Gavin, I watched the video and I wept. I've always tried to by free range and barn raised where possible but sometimes I give way to price and convenience. I won't be doing that any more.thanks
I cried as well CW. Still a bit tender from yesterday, so just had to post this tonight. This is the main reason that I keep my own free range backyard chooks. Guilt free eggs, and they live a long and fruitful life.Gav x
The only genuine way we can end the needless suffering and exploitation is to GO VEGAN. There is no such thing as "happy meat". As Durienrider, a well-known vegan athlete, recently put it: in human terms the difference would be getting your throat slit whilst you're on the couch, at home; compared to in prison. It's a gross metaphor but the principle is sound. The vegan lifestyle is good for the environment, your health and best of all doesn't require you to treat animals as "things". Truly compassionate people don't make decisions based on "taste".
p.s. Let me clarify one thing. I have no problem with people who have - rescue - chickens and keep their eggs. I just don't buy into any form of exploitation - raising an animal for the purpose of subservience. Peter Singer and Gary Francione are two great writers you ought to check out if you're wanting to read more of the moral philosophy on which I base my position.
I am glad you added the PS Paul. I am sure some people would agree with you, but not all. Does anyone have a differing opinion?Gav
I thought the PS was important too. I know backyard chickens are a mainstay amongst simple lifers. I wish to get chickens--rescues, of course--when I have the yard for them. I mightn't eat the eggs** myself but I will be sure to give them away.To those people that do not agree with me--the majority--I ask you to do one thing: read Singer's Animal Liberation or at least the chapter--which is freely available online--"All Animals Are Equal". It's a compelling piece of philosophy that is very hard to counter. I read it as part of a foundational philosophy course that I did at university--it was what inspired me to change from a sociology to philosophy major. I couldn't counter Singer's argument. It was frustrating. I didn't know what to do, so I did what I thought was right when you have been shown that something is wrong: I stopped doing it! ** This will be something I will have to weigh up, as I am not necessarily opposed to the idea. Nor am I using chicken poo on my garden, if it came from backyard chooks.
I pledge to tray and raise as much of my family's animal products as possible. We will be keeping our own chickens for meat and eggs and hope to get a goat for milk and other dairy next year as well as possibly 2 lambs for meat and lawn mowing. All will be treated with the utmost respect and given the best life they can. This film had me in tears too.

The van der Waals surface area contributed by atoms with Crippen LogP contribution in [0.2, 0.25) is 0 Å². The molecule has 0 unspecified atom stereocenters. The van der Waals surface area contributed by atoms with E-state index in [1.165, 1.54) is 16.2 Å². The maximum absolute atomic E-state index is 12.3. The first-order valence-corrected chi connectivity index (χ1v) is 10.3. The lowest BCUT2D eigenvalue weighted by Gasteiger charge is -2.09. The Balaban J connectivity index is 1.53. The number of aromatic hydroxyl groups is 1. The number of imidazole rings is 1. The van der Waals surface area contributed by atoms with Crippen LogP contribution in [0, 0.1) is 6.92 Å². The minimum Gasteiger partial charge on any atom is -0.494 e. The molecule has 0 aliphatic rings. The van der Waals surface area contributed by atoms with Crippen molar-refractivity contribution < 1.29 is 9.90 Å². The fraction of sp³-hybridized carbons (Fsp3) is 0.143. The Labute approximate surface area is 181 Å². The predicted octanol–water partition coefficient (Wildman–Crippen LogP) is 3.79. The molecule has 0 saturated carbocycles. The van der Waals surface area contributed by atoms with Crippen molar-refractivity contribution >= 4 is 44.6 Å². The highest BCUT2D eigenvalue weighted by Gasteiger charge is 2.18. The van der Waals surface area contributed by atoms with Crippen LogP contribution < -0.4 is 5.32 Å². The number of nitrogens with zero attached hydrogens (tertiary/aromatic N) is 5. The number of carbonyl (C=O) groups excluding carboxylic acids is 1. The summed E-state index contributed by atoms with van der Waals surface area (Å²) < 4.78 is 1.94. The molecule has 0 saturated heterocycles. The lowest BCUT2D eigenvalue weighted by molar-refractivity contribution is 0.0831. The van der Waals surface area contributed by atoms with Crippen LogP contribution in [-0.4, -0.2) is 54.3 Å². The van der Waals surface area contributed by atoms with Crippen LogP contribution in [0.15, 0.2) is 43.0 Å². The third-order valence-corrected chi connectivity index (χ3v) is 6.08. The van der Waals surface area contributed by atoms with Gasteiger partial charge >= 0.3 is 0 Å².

I've been living a vegetarian life for about 8 yrs now. I slowly ate less and less meat, until one day didn't want it anymore. I grow what I can, buy what's in season and make meals full of flavour. With care to include pulses and nuts etc. in our diet, my family's health hasn't suffered from not eating meat. My budget is happy too. My sisters, who do eat meat, have made an ethical decision and located a local butcher who sells certified free range meat. Now if I could convince my mother, who still buys cage eggs to convert to free range, I'd be happy.
Funny I touched ont his subject in a blog yesterday before I saw this campaign. I will be sharing it and have already tweeted and FB'd it.I really feel that making the choice to go meat or all animal product free is entirely personal (and you are not going to convert the masses). And keeping the menagerie of livestock that we do is not practical for everyone. But everyone can do something positive- even if its just not eating/buying as much, or (preferably) buying free range, or from local producers- where you can see the conditions!
I absolutely agree Gavin, there is no need for factory farming and we shouldn't be supporting it with our dollars. I do not agree with Paul though. We raise the animals on our property and ensure that they have a happy and healthy (though often short) life. I let my chickens range free, and our cattle always have space and food and water. I can tell that they are happy with the arrangement because don't try to leave (let's face it, if cattle don't want to be in your paddock, a little fence doesn't stop them) and they come to me for food every day. It is a ridiculous suggestion that these animals are suffering, so veganism is not the only answer to animal welfare. Taking responsibility for your meat and where it comes from (either producing your own or meeting the farmer yourself) is the solution.
This video has only strengthed my motivation to reduce my meat consumption and source more ethically farmed products, which is timely really as I just discovered Taranaki farm in Woodend (VIC) which as it turns out is open for farm tours and talks this weekend with Joel Salatin of Food Inc fame. Praise to Animals Australia for a great video and praise to you Gavin for sharing with your readers.Melanie
I went totally meat free after the live trade fiasco last year. We have pet cows and pet chickens and lovely eggs and after wiping my eyes (its that song from West Side Story -had me crying back in the 1960's when it first came out) - I donated. We need people like Animals Australia to keep an eye on what goes on behind closed doors. Joy
It is disturbing how disconnected we have become with the food chain, hasn't it Gavin.I was a veggie for sometime but more recently joined the meat eaters again when I realised eating ethically didn't mean no meat. The simple key was to know where it comes from. If you don't then don't eat it. And that goes for all food, not just meat.